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There’s a lot more to Wyoming than open spaces and cattle.

Wyoming’s greatest 

untapped resource is wind.

 
 
 

 

"It’s really simple.”

George Lucas, the lead CAES engineer at Dresser Rand, explains.

 

“Electricity generated by wind in Wyoming is first sent by power lines to Utah. During periods of low demand, surplus electricity generated by wind is stored in a unique salt formation found only in Utah. Electricity generated in Wyoming can power compressors in Utah that pump air into underground salt domes. Later, when the electricity is needed in California, the compressed air drives turbines that regenerate electricity very efficiently. Storage and regeneration in Utah means electricity generated by wind in Wyoming is available any time of the day to people in California.”

 

 
 

 

Who We Are

We're visionaries, optimists, and promoters of renewable green energy. We have a wind energy vision based on an appreciation for Wyoming’s rural economies, communities, wildlife, scenic view-sheds and cultural resources. Headquartered near Alcova, Wyoming, Pathfinder owns and operates Wyoming’s historic Pathfinder Ranch. It's there where we've learned the power and potential of the wind.

 

What We Do

We're working to provide renewable green energy to Californians via wind power from Wyoming. With our partners and investors, Pathfinder's goal is to advance the development of new wind generation assets and to expand power transmissions markets in the southwest. We're also in the business of enhancing wildlife and habitat through mitigation and conservation efforts.

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Reigning the wind isn't Pathfinder's only priority.

The Sweetwater River Conservancy is Pathfinder's own project, formed to protect and enhance Wyoming wildlife, its diverse habitats and vast open spaces. As stewards of the land and its resources, Pathfinder strives to actively demonstrate that agriculture and wildlife communities can both coexist and thrive within the same landscapes.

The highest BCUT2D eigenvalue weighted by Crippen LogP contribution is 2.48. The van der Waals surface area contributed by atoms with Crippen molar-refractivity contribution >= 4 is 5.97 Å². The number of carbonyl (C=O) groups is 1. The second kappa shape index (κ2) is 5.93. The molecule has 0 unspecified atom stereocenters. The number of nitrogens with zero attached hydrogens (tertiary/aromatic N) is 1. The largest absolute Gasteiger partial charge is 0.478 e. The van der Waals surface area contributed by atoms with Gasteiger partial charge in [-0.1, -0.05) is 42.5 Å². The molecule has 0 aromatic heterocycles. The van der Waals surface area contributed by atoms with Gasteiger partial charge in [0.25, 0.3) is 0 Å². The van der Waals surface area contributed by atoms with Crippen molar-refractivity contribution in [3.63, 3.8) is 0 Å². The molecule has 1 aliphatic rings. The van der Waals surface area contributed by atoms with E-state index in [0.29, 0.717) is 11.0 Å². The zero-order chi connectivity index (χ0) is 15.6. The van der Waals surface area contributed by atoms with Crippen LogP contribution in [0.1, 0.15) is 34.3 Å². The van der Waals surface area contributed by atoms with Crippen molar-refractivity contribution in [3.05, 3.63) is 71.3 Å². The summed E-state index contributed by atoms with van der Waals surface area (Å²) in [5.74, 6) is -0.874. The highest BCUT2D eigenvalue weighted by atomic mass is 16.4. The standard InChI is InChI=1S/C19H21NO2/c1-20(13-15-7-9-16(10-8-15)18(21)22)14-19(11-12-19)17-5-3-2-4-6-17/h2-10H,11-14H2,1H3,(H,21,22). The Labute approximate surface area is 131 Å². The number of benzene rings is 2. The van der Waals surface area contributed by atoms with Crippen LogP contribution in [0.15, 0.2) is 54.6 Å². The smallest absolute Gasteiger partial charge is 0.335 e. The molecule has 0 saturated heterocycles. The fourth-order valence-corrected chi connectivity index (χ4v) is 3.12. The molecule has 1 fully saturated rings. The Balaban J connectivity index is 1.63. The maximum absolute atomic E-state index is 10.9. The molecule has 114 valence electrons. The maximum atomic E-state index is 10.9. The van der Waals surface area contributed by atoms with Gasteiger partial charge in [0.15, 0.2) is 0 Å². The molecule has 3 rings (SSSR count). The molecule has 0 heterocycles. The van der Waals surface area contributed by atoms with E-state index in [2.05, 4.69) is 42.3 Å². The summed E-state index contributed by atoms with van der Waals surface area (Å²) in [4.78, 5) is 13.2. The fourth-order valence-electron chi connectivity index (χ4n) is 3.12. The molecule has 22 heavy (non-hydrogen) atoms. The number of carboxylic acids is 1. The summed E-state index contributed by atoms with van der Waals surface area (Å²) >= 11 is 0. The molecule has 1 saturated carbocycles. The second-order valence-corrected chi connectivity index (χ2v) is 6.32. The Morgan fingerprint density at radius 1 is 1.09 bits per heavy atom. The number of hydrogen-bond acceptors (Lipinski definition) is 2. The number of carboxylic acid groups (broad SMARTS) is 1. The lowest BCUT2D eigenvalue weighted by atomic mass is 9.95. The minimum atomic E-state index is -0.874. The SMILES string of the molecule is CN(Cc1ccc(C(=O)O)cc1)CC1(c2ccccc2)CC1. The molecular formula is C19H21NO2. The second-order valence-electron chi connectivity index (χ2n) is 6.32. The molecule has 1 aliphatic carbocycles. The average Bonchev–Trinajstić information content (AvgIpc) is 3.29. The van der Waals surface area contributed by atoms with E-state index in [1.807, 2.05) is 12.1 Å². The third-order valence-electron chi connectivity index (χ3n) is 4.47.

“California soon will be challenged in trying to produce all their renewable electricity indigenously in California,” explains Dr. Jonathan Naughton, who is Director of the Wind Energy Research Center at the University of Wyoming. “California has a wonderful solar resource but it comes on in the morning, peaks in the middle of the day, and then goes away in the evening. Wyoming’s wind tends to peak in the day and stays high in the afternoon and evening, which complements California’s winds which tend to peak at night time and tend to be lower during the day.”

Jeff Meyer, managing partner of Pathfinder, believes that the Pathfinder project brings a number of benefits to California residents and electric utilities. “This project can offer the California rate-payer very viable power at a cost that can help keep their utility bills down,” said Meyer. “And for the grid operator, you’re going to have to find resources that are producing electricity when the California market needs it. Using the strongest sustained wind in the country with the CAES system, we can finally secure the holy grail of renewable energy – a low cost renewable energy system that delivers electricity when we need it.” 

 
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